Students at Ivy Academy in Chattanooga are partnering with the Smithsonian Institute to help create the world's first global tree observatory, monitoring how forest trees are responding to their climates.
In a patch of pocket wilderness behind the environmental charter school in Soddy-Daisy, along the North Chickamauga Creek, about a dozen students will begin banding trees to get baseline measurements that they will enter into the worldwide database of SI's Tree Banding Project. They will also monitor other environmental factors over the next three years, such as water quality, runoff and human destruction in the woods.
Although the banding won't begin until June at Ivy Academy, students around the world have already begun monitoring activities that will measure the rate their local trees grow at and comparing it to Smithsonian research and to other students' results worldwide, according to the project website.
Ivy Academy is one of 490 schools from 38 different countries now participating that will be providing information that will be used to predict further effects on local and global ecologies.
According to Thankful Davis, an art educator at Ivy and manager of the school's partnership with the Smithsonian, the students will also receive help from the local forestry department as well as parents and staff.
A team of students led by a core group of ninth-graders involved with extracurricular STEM (science, technology, engineering and math) projects will install dendrometers (tree) bands at the beginning of June and take the first baseline measurement about a month later, using digital calipers. The calipers will be used to measure gaps in the band over the next few years.Â A minimum of four measurements will be taken in the first year of the study to monitor changes through the growing season.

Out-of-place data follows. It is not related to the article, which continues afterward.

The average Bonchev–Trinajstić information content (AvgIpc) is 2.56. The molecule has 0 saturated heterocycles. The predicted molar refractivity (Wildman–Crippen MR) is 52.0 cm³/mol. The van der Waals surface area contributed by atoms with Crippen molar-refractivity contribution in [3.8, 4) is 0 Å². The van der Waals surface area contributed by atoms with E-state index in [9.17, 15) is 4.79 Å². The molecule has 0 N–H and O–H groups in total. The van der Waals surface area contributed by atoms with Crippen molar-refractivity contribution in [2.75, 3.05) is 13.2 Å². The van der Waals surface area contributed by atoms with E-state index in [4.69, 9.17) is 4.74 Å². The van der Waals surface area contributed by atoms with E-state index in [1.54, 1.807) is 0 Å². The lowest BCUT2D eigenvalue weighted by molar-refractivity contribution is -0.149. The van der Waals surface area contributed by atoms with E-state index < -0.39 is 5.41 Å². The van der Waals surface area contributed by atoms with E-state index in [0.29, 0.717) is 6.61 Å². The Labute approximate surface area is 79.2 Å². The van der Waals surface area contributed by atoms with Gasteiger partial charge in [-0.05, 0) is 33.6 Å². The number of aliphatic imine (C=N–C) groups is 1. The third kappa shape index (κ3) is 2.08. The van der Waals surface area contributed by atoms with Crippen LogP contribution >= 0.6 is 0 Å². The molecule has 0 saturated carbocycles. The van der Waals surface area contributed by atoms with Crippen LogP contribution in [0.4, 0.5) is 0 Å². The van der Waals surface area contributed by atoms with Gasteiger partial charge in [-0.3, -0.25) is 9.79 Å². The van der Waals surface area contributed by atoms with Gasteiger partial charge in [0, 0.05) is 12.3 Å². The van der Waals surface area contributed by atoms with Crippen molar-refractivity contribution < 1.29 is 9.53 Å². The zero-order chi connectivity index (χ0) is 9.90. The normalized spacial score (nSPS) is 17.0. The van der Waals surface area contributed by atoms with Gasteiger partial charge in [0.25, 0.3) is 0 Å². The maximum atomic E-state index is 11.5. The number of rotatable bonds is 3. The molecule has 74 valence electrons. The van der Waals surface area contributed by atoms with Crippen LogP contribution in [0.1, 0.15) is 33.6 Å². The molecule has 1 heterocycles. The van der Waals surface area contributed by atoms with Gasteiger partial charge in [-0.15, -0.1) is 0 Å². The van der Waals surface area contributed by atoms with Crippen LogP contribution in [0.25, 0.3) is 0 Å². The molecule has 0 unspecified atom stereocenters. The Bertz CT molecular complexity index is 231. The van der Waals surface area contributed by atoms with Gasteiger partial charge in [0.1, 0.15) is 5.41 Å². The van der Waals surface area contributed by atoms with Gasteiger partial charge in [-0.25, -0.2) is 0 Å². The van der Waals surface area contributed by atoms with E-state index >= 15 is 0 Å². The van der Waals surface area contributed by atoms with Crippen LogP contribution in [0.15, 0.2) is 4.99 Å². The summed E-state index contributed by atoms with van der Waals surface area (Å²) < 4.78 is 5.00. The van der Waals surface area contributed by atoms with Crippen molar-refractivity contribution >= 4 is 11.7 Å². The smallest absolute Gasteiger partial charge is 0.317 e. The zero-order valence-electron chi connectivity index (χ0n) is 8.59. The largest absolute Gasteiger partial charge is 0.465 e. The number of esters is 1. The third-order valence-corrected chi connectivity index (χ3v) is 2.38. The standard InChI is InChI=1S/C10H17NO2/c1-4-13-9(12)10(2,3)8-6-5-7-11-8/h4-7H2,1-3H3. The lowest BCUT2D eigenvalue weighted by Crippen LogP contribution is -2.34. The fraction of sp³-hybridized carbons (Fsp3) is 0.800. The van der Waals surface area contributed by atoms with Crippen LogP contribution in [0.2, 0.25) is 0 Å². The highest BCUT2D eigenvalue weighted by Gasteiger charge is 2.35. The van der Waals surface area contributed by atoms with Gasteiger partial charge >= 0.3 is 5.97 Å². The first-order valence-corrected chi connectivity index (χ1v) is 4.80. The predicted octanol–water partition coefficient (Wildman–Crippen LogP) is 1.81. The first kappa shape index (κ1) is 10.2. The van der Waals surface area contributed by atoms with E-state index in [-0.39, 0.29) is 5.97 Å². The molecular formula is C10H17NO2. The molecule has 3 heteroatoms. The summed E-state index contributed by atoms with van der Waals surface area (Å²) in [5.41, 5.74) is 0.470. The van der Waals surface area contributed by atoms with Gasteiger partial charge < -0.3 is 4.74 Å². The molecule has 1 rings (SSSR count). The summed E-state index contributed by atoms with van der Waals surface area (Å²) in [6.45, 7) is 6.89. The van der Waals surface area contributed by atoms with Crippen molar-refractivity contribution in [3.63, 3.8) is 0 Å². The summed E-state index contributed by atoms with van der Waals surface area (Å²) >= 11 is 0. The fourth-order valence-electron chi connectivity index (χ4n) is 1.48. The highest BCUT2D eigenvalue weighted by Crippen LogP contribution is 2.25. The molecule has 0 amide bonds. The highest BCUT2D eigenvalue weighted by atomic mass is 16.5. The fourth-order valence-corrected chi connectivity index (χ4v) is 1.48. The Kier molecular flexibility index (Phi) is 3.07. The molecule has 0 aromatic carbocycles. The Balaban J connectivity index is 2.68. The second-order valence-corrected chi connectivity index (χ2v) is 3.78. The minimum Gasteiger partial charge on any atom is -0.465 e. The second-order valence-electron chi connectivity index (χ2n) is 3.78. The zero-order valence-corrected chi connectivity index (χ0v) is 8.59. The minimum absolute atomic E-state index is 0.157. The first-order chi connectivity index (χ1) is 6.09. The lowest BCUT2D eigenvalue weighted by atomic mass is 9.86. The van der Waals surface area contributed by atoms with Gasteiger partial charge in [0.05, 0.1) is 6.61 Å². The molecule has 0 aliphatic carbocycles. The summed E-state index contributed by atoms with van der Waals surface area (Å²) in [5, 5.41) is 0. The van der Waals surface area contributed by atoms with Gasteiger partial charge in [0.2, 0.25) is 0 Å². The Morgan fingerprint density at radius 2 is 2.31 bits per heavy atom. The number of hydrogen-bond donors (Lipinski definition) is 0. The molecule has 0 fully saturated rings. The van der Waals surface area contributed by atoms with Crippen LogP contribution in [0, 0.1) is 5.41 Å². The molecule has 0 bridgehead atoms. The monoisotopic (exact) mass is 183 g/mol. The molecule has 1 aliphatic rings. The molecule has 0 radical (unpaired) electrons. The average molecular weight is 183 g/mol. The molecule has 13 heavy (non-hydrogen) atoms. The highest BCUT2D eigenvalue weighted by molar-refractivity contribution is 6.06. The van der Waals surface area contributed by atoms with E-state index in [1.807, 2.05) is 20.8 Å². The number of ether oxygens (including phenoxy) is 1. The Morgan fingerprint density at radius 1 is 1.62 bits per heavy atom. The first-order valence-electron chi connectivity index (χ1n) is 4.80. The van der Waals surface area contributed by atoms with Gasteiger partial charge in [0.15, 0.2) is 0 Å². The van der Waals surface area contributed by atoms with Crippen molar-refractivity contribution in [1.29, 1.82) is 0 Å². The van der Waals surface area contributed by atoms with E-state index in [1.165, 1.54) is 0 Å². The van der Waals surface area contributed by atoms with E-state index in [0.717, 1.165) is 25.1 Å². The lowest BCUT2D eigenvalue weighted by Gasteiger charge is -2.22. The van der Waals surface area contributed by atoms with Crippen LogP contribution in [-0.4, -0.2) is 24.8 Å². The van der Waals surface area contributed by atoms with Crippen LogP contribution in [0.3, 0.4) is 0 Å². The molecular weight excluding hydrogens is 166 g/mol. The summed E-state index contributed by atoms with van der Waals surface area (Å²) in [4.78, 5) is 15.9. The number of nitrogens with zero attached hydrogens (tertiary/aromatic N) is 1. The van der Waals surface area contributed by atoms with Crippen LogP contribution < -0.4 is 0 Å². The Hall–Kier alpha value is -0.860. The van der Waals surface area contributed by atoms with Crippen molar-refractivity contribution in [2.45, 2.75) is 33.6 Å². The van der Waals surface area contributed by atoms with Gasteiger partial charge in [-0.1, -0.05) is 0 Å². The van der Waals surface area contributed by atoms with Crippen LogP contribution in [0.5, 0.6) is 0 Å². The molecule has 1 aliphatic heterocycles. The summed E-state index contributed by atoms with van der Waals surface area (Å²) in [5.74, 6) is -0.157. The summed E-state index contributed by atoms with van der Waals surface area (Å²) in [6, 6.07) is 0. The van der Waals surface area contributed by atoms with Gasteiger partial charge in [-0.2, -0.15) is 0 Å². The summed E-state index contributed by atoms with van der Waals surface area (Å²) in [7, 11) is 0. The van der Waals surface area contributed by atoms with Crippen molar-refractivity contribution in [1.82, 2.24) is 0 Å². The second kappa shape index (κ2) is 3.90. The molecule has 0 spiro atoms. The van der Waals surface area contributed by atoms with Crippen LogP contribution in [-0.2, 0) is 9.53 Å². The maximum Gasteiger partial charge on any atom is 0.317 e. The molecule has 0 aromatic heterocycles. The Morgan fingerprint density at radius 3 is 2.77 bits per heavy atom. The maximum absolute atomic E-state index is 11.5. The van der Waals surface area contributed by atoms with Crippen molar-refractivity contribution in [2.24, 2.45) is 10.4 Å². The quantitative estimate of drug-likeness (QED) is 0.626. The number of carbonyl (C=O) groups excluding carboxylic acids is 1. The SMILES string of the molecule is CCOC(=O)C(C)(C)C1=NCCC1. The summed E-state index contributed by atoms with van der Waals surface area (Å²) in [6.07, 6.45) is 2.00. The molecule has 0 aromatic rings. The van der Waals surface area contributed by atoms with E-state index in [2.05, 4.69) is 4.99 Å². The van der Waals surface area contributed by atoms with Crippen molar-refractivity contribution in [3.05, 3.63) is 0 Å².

Participation in the global study will not only allow the students to be a part of a larger initiative while interacting with other students from all over the world, but will also provide an opportunity to measure and discover the health of their outdoor classrooms.
Alec Ricketts, a ninth-grader at Ivy Academy, is very familiar with the creek and surrounding woods that now serve as his high school classroom. He grew up in Soddy-Daisy, as did his parents and grandparents. Ricketts will be taking a leadership role with the tree banding project but is already very aware of his surroundings and the changing factors that impact the environment.
"It's a bit nostalgic for me. I've lived in Soddy-Daisy my entire life, and I've been coming up through this creek swimming for years and years," he said.
Davis said Ricketts is very outspoken and cares greatly about many things in and beyond his own backyard.
As Ricketts considers entering a possible career in environmental science or one of his other interests, he said it hurts him to see the man-made destruction of natural areas around his home.
He describes watching the removal of a wooded preserve to make way for two new fast-food restaurants as "very painful to see."
"It was already well-preserved with just a few houses, and that was about it. One of my mother's childhood friends lived back there. He died in a car accident, and now his house has been demolished," Ricketts said.
Bringing that awareness and passion back into the wooded classroom at Ivy is exactly what the school hopes will help foster the future generation of environmental stewards.
"Ivy is using this as a chance to spur student-driven environmental dialogue in our local community. One thing we try to do is look at environmental careers and give kids an opportunity to see and actually engage with professionals who are in those careers and an opportunity to look closer at them," Davis said.
Ricketts and the other students at Ivy will also participate in Smithsonian-sponsored webinars throughout the study that will feature leading scientists and environmental experts from around the world.